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Aberdeen FC historians pay tribute to Dons’ past with plaque at former Chanonry ground

There’s a lot of talk about where Aberdeen FC’s future might lie, with a new stadium at the beach an increasing possibility.

But Dons historians today took some time to pay tribute to the club’s past stomping grounds, with a new plaque drilled into a granite wall off The Chanonry.

The ground, now Aberdeen University’s Cruickshank Botanic Gardens, hosted some major fixtures in the late 19th Century.

Aberdeen Association Football Club, which would later join with two other sides to form the Dons we know today, used the site from 1888-1898.

‘The prime site in Aberdeen’

This morning marked a proud moment for the Aberdeen FC Heritage Trust as months of research came to fruition.

Members gathered at the park’s entrance as Signs Express screwed in a caste aluminium reminder of the past.

Sign Express installer George Hamilton fixing up the Aberdeen FC plaque on the Chanonry building.
Sign Express installer George Hamilton fixing up the Aberdeen FC plaque on the Chanonry building. Picture by Kami Thomson

Trust member Stewart Eaton told us how, at times, crowds of 7,000 people would flock to the spot off St Machar Drive.

He added: “This was the prime site in Aberdeen.

Stewart Eaton at the installed plaque.
Stewart Eaton at the installed plaque. Picture by Kami Thomson / DC Thomson

Aberdeen FC plaque to let people know about Chanonry pitch

Stewart continued: “A Scotland Select side played here twice in the decade between 1888 and 1898.

“Notts County came here, and became the first English club to play in Aberdeen, so it is a significant site.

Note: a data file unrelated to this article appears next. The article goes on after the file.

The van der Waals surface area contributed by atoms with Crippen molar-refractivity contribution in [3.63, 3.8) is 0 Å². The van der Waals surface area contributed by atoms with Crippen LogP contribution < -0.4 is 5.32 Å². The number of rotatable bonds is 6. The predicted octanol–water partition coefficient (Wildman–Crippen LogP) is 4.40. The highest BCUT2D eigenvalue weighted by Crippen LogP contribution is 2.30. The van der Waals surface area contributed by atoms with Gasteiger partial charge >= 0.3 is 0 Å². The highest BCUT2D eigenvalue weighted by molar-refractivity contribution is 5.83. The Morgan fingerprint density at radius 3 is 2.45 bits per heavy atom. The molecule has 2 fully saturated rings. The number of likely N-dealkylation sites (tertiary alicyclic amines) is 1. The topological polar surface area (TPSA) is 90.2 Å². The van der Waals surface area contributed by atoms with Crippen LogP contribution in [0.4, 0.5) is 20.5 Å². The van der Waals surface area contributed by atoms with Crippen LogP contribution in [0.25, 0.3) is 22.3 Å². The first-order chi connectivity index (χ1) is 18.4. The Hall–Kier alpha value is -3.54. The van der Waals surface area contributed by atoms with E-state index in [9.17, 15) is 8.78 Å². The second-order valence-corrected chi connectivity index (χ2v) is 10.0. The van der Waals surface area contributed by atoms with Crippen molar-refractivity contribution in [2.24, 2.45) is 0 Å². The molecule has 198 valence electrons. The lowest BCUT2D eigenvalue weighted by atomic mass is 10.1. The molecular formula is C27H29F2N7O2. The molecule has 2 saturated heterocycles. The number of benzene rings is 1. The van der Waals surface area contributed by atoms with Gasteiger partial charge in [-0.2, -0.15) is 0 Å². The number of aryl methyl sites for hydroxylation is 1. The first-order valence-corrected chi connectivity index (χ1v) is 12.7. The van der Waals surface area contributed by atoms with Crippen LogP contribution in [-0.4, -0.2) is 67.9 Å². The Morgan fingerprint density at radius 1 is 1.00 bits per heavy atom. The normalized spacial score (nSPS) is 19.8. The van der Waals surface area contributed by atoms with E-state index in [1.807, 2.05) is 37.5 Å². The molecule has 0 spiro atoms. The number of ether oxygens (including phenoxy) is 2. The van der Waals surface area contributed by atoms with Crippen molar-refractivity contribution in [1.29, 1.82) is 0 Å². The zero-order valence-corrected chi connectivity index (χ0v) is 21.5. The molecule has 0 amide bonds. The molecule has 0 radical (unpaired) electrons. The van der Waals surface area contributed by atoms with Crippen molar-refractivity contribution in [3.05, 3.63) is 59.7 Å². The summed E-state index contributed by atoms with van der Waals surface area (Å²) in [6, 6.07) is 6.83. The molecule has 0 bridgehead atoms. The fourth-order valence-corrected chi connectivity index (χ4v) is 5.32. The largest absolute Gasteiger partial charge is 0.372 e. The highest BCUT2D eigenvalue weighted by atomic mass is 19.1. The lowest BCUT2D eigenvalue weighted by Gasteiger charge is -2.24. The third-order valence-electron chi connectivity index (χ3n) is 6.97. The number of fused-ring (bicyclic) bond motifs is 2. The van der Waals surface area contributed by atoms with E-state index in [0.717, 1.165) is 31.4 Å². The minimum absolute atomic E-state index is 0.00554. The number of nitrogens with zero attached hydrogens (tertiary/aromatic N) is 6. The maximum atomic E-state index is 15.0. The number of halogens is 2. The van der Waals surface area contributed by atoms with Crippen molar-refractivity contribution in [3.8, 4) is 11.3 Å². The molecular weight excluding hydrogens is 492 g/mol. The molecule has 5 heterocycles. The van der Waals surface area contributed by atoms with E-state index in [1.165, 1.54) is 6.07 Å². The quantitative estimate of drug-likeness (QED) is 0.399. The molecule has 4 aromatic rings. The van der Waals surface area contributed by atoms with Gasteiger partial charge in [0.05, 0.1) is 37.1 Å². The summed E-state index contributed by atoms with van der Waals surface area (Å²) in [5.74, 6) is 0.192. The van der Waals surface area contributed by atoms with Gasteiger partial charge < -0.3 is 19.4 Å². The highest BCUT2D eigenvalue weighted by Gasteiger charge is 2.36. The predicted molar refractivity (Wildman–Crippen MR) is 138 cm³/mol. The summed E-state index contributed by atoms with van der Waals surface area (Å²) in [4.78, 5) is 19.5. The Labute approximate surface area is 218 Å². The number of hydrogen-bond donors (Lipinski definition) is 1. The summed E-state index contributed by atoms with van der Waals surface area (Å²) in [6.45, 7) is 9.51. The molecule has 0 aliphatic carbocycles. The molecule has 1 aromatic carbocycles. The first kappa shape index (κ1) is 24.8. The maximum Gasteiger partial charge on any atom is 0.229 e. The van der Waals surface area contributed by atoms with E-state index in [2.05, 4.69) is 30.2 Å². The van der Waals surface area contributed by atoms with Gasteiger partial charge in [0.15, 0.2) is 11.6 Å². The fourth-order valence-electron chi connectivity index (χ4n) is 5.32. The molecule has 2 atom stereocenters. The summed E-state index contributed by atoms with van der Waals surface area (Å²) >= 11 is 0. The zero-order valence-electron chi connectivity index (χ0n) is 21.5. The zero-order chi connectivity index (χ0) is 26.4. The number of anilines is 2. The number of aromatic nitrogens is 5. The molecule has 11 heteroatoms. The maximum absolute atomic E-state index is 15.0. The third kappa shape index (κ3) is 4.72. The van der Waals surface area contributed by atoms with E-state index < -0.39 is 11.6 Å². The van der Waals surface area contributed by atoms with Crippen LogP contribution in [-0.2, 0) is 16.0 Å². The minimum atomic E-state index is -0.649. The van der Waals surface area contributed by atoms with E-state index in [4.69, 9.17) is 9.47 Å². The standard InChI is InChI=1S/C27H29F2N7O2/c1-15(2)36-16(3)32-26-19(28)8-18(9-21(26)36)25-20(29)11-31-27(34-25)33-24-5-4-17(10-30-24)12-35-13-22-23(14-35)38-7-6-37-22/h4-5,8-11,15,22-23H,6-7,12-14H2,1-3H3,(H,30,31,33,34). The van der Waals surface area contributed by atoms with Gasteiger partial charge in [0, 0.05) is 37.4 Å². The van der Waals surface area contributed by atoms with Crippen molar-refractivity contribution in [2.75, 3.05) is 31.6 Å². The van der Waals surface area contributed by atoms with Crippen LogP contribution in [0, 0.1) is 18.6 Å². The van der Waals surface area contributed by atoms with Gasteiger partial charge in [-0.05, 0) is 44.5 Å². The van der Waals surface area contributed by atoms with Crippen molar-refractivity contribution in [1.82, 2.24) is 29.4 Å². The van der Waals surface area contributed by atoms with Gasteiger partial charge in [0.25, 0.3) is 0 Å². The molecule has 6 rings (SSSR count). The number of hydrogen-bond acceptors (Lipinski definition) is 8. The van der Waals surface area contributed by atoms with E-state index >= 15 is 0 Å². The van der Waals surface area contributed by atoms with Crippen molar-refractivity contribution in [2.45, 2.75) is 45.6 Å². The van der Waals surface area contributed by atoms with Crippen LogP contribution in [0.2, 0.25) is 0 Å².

“It’s hard to picture it now but on occasions there would be thousands of supporters here.

“I can just picture it, people sitting on the walls around the ground…”

Scores of football fans would stream along the setts to reach games.
Scores of football fans would stream along the setts to reach games.

Here’s how we reported the end of the Chanonry’s football days in 1898: 

Image from The Press and Journal.
Image from The Press and Journal.

The grounds actually began as the playing field of the Chanonry House School, and Aberdeen Association Football Club took over when it closed in 1887.

Their first game there, a 10-2 win against Our Boys of Aberdeen, came when Pittodrie was still a dung hill used by police horses.

From the “sparse” information available, it is thought the biggest crowd ever to turn out at Chanonry Grounds was 7,000 for the Aberdeenshire Cup final in February 1892.

Historic links could boost popularity of hidden horticultural gem

Mark Paterson, curator of the Cruickshank Botanic Gardens, is hopeful the plaque will encourage more people to visit the peaceful Old Aberdeen spot.

Mark said: “It makes me think how challenging it must have been for my predecessors to turn these compacted football pitches into beds for growing botanic specimens.”

Aberdeen FC Heritrage Trust members Chris Gavin secretary, Stewart Eaton, Jock Gardiner and Allan McKimmie.
Aberdeen FC Heritrage Trust members Chris Gavin secretary, Stewart Eaton, Jock Gardiner and Allan McKimmie. Picture by Kami Thomson / DC Thomson

Will you visit the gardens to see the plaque? Let us know in our comments section below


What next for Dons historians?

As Signs Express installer George Hamilton finished drilling, Chris Gavin told us about the Trust’s crusade to highlight local landmarks.

Chris said: “I was on the board at Pittodrie for a few years, at a time when so much of our history remained unknown.

“Now I have been part of this group since it started in 2008 and we are still working through the papers.”

The Aberdeen FC plaque at the Chanonry.
The Aberdeen FC plaque at the Chanonry. Picture by Kami Thomson / DC Thomson

The Chanonry plaque is the fourth the Aberdeen FC Heritage Trust have had installed in the city.

There are others at Pittodrie marking the invention of the dugout, on King Street honouring club legend Donald Coleman and at Correction Wynd where today’s side was amalgamated.

You can see other parts of the heritage trail here.

‘The best-loved woman in Aberdeen’: Plaque to honour Dr Laura Sandeman, who devoted life to helping the poor and died working through flu epidemic

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